Section 1: Customers
“Goals … Customers – Case Study … Market Research”
- 1: Customers > Customers - Case Study > Video: Lamborghini Dealership
- 1: Customers > Customers - Case Study > Video: Lamborghini Continued
- 1: Customers > Market Research > Video: Research Methods
1: Customers > Customers – Case Study > Video: Lamborghini Dealership
- We’ll start by doing a case study from Bill Aulet, the managing director of the Martin Trust Center for MIT Entrepreneurship.
- He decided that, after that, he wanted to start his own business.
- Then he realized, boy, there’s no Lamborghini dealership in Boston.
- He built this business to provide the total experience to his customers.
- Finally, at 10:35, Laura walks through the door- Laura, who he hasn’t seen since he was at MIT.
- Laura says, Erdin, it’s so lovely to see you.
- Now, I you make a high profit on Lamborghinis, and I’m willing to pay you that.
- I don’t have a Lamborghini- at which time, Erdin looks out the window and sees that she’s driving a four-year-old Volvo, and in the back there’s two car seats.
- I have to make the same gross margin I make with Lamborghinis.
- I’ve got two people in the back that aren’t doing anything.
- I could start to become a member of this community.
- Erdin’s wondering, should he take the business? So now I would like you to play the role of Erdin.
- Would you take Laura’s business, yes or no? Go back to start of transcript.
1: Customers > Customers – Case Study > Video: Lamborghini Continued
- I know this could be a bit confusing, and at one point we see people, yes, I take the business, no, I wouldn’t take the business.
- When I asked them why, what framework they think about it, there’s no solid framework.
- What we want to do here in this class is give you a very solid framework to analyze critically important decisions in your business.
- Erdin’s business plan targeted a group in Boston that was undeserved.
- Giovanni is in his 40s. Giovanni makes a tremendous amount of money because a Lamborghini will cost you $300,000 to start, and then there’s a whole bunch of ancillary things.
- What Giovanni is buying here, and we could go through the clothes he wears, the clubs he belongs to, the websites, the magazines he reads the movies- the clothes he wears, the cologne, the aftershave.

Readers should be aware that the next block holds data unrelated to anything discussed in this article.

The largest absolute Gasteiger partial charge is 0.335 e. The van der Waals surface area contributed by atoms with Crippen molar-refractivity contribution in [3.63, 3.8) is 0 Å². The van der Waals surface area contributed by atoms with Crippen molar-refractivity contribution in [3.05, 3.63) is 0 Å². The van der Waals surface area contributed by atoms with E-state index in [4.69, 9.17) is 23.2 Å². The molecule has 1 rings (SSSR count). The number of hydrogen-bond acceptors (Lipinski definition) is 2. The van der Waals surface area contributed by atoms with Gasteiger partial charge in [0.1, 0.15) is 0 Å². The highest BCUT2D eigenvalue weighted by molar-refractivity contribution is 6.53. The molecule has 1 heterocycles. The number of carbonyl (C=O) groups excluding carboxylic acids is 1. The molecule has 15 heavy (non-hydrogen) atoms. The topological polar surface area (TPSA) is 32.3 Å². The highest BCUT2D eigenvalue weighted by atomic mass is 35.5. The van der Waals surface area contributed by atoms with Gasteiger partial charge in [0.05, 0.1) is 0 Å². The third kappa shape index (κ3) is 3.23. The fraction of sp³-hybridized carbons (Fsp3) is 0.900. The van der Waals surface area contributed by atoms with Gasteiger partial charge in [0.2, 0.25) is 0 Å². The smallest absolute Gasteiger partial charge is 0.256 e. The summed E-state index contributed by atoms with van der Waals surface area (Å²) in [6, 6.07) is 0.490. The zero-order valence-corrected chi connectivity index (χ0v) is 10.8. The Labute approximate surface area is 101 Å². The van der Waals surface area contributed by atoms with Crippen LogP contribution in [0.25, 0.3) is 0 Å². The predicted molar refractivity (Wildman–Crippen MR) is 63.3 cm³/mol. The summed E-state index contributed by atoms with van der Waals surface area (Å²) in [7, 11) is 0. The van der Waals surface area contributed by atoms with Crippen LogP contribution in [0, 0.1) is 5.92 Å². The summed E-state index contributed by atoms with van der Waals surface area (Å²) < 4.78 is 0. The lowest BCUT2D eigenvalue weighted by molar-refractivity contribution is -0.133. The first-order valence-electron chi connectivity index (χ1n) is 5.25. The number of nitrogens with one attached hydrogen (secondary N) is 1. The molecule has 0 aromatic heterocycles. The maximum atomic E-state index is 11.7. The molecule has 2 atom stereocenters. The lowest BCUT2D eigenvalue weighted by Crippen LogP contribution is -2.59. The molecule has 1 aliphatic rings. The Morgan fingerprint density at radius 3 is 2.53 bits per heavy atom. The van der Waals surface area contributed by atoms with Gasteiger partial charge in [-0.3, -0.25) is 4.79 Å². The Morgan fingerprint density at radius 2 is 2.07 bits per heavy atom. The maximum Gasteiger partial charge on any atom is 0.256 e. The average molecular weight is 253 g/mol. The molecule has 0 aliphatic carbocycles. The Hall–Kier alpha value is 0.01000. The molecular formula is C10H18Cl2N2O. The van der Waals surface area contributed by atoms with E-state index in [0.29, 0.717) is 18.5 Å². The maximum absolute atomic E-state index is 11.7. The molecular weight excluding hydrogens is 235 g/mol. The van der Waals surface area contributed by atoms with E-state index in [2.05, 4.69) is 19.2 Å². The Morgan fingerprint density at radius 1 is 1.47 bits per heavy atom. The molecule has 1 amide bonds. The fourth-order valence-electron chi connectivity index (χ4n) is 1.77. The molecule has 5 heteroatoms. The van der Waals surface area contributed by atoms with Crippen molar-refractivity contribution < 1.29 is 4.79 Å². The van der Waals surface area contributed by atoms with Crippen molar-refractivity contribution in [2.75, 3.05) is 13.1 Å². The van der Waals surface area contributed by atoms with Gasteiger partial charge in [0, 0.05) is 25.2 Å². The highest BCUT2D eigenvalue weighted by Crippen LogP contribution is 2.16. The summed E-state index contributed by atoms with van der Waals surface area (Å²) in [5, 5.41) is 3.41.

- At the end of the day, what Giovanni is buying is not a car.
- She’s thinking about how do I pay for college? How do I keep our home in this expensive, exclusive area? Where does she spend her time on Saturday nights? She spends it at Chuck E. Cheese’s.
- There will be some outlying people that buy Lamborghinis.
- There’s a whole bunch of people in here or hedge fund managers working the financial sector, partners at law firms, accounting firms, and this sweet spot is where we’re going.
- She represents the wife that divorced Giovanni because he was so dedicated to succeeding.
- So when he sees Laura’s Volvo there- when he sees Laura, he’s likely not to come back to Erdin’s shop.
- Let me build it a little further is that to attract Giovanni.
- He had to go out and buy a $25,000 coffee maker, which made sense because he could make hundreds of thousands of dollars off Giovanni.
- Now that doesn’t mean that you couldn’t make a proper business with Laura, but it means you have to have a lower cost structure.
- So in the end, Erdin had a lot of urge to take that business.
- He should not take that business if he’s going to be disciplined.
- He has to focus and find out how does he get Giovanni into his business, how does he make him very, very happy, and not take the short term fix of Laura because that will destroy him in the long term.
1: Customers > Market Research > Video: Research Methods
- Now that you better understand why starting with and focusing on the customer is important, we’ll cover how to assess their needs.
- Through interviews or observations, you’ll be able to get firsthand accounts of real needs or frustrations.
- The steps to conducting your interviews will be- first, figure out who you want to interview and how you’ll find them.
- This could be anything from talking to your classmates about an after school club or going out on the street to talk to shoppers after a purchase.
- Write an interview guide of the questions that you can ask that will challenge or affirm assumptions you have about your users or their needs.
- Go out and do it, lots of them, at least four or five for three different groups of customers that you think have the need you’re addressing.
- When interviewing, avoid just asking if they’d like your idea or like your product.